Nintendo may have revealed some juicy details about the next-generation Nintedo Switch Pro (or maybe just Switch 2). There has been much speculation as to whether the next console will get 4K support, but a tweet suggests that the code has started appearing in updates which confirms some details.
In firmware version 12, there are two clues that indicate that the Switch Pro has received some exciting technology. The first line is related to the new Cradle Aula (obviously the code name of the new dock) and its ability to update the firmware. This would mean that the new Switch dock will perform some form of advanced processing, instead of just being a stand with connectors, which is also the current dock.
WinFuture points out that the second line is also interesting, namely: “4kdp_preferred_over_usb30” which the internet characters understood to mean 4K DisplayPort via USB 3.0. Why Nintendo will use DisplayPort instead of HDMI remains to be seen, but DP could equally mean something completely different.
[Nintendo Switch Firmware Update]About my earlier tweet about update 12.0.0 so I could upgrade the dock firmware … There is also this setting: “is_crda_fw_update_supported” “CrdA” = Cradle (Dock) for Aula. Aula is the code name for the new model. (Thanks @hexkyz!) Https://t.co/USSPCbG20q pic.twitter.com/gwsOZdmg6bApril 6, 2021
It seems that the Switch Pro could end up being quite similar to the original device in its operation. Outside the dock it could be a 720p game console with an enhanced OLED display. Once anchored, it seems likely to offer some sort of 4K option, although it may be upgraded.
The two options could be that the docking station itself contains either a more powerful GPU, which the Switch uses when connected to a TV, or, more likely, that Nvidia offers some sort of custom hardware that can run the dock. its DLSS technology. Given Nvidia’s involvement with the first Switch, it is very likely that the new model will follow a similar route.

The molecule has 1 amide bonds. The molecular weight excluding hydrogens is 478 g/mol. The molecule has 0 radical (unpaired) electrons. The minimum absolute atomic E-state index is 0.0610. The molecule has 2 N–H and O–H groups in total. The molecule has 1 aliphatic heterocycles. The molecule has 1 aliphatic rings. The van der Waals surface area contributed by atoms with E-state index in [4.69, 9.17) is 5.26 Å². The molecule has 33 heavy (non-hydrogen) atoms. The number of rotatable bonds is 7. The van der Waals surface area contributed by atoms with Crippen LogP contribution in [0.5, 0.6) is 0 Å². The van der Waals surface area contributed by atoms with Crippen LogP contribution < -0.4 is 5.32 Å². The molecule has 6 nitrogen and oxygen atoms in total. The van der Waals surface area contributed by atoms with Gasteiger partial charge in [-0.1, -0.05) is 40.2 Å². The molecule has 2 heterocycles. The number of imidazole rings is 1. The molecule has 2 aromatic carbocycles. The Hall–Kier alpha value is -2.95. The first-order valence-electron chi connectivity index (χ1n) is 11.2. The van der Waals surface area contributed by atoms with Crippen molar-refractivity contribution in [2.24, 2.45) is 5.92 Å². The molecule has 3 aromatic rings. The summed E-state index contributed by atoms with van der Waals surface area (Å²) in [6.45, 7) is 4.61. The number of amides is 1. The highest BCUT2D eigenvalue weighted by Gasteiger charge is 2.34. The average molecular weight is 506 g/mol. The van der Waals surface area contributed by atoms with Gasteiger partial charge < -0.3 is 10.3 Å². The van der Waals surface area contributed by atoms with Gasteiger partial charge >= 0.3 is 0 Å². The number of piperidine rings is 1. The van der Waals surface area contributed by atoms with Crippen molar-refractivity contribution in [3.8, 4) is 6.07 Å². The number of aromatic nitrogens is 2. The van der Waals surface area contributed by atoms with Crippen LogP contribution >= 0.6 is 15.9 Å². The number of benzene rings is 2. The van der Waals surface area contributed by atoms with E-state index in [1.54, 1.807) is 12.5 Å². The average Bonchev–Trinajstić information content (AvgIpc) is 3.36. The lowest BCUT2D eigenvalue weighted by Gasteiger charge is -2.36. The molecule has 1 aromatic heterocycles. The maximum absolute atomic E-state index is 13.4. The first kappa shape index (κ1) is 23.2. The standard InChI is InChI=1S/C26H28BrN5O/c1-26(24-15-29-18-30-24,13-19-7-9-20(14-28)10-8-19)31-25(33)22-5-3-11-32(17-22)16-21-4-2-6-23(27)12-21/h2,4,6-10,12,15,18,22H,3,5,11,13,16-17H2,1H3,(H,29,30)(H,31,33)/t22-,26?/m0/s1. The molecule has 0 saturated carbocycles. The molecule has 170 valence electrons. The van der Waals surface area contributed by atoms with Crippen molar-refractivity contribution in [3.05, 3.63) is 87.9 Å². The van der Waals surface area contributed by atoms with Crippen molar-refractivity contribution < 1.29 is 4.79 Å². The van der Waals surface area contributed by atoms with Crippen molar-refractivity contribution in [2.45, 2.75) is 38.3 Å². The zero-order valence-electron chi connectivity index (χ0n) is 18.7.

Deep Learning Super Sampling or DLSS takes a lower resolution signal and applies machine learning to the output to make it look like it is shown in 4K. The results on the best gaming computers with Nvidia’s graphics processors give impressive results using DLSS, but the technology must be built into games and cannot simply be applied to anything.
An additional complication is that DLSS occurs in the GPU, using Tensor cores. It happens in the graphics pipeline, not after it, so increasing the results from DisplayPort would not give the same results. So, the Switch Pro should have a fairly powerful GPU built in or a secondary GPU on the dock, which would be active when the console is plugged in. It would become expensive, and there is no suggestion that the Thunderbolt, which would be needed, is part of the specification.
Given that Nintendo has a long history of preferring games, especially first-page titles, at 60 fps, the likelihood that the portable console will be able to achieve this without additional help is pretty small.